Then there is always a slew of questions that follows the realization that she’s adopted by a stranger which often are met by the same bewildered look from me, because again, I just don’t think about the fact that she doesn’t share my DNA (which is not something we reveal to everyone, not because we’re shameful of it, because we’re not, but because it’s her story, and she can opt to share it with strangers as she wishes, however obviously in this situation it was medically necessary as I assume the nurses next line of thought would have been to start questioning the validity of said child I had been speaking of and if she was real).

Question One is always: “Oh, she’s adopted?  Where’s she from?”  People are often astonished to learn she was born right here, in our town and that she’s not from some exotic location which always cracks me up if they’ve seen her since she’s so very, very Caucasian, she clearly is not from an Asian of African country which is where the majority of International Adoptions occur.  This question is usually followed by “Oh, she is so lucky”, to which my response is always, “No, we’re the lucky one’s.”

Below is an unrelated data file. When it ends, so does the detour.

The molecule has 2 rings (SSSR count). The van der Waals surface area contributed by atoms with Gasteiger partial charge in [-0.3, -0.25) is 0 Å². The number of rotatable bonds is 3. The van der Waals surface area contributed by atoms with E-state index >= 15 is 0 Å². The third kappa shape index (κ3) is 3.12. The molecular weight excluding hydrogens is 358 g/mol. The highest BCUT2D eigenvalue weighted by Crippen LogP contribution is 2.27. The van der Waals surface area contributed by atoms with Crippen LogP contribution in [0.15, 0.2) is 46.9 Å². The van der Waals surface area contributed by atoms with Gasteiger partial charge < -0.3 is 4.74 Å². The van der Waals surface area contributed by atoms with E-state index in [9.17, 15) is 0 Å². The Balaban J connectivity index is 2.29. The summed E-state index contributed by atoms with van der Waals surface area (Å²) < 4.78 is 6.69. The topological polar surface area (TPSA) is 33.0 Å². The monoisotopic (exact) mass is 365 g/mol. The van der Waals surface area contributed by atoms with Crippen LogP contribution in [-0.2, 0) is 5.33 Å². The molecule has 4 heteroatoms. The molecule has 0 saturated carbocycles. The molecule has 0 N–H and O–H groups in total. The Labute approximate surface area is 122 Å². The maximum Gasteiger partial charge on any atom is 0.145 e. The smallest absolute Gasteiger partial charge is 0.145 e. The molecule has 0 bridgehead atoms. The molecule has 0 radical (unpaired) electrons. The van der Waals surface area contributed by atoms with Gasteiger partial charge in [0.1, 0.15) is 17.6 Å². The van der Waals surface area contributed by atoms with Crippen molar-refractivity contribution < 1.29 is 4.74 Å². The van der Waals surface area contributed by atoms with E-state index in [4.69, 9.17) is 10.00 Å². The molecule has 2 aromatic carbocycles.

Question Two is usually: “Do you ever talk to her mom?”  To which again, I often respond to without even thinking, “Yes, I talk to myself on a daily basis,” and generally feel relieved because usually when A catches me talking to myself he looks at me like I’m a nut job, so clearly this person understands that talking to myself is entirely normal…except they don’t, they are asking me if I talk to the woman who did carry her in her womb for 39ish weeks, assuming she is who I think of as E’s mom.

Their response usually makes me cringe: “No, I mean her real mom.” And then I realize they’re talking about her birth mother, even though I am her {real} mom and she is my {real} daughter.  What’s ironic is even though they ask me this question, most people who aren’t a part of the adoption triad usually are astonished when I say, “Well, yes, we text a few times a week and I try to send at least one photo a week.”   Like it’s crazy to think that I, as her mother, would talk to the woman who chose life for {our} daughter on a consistent basis.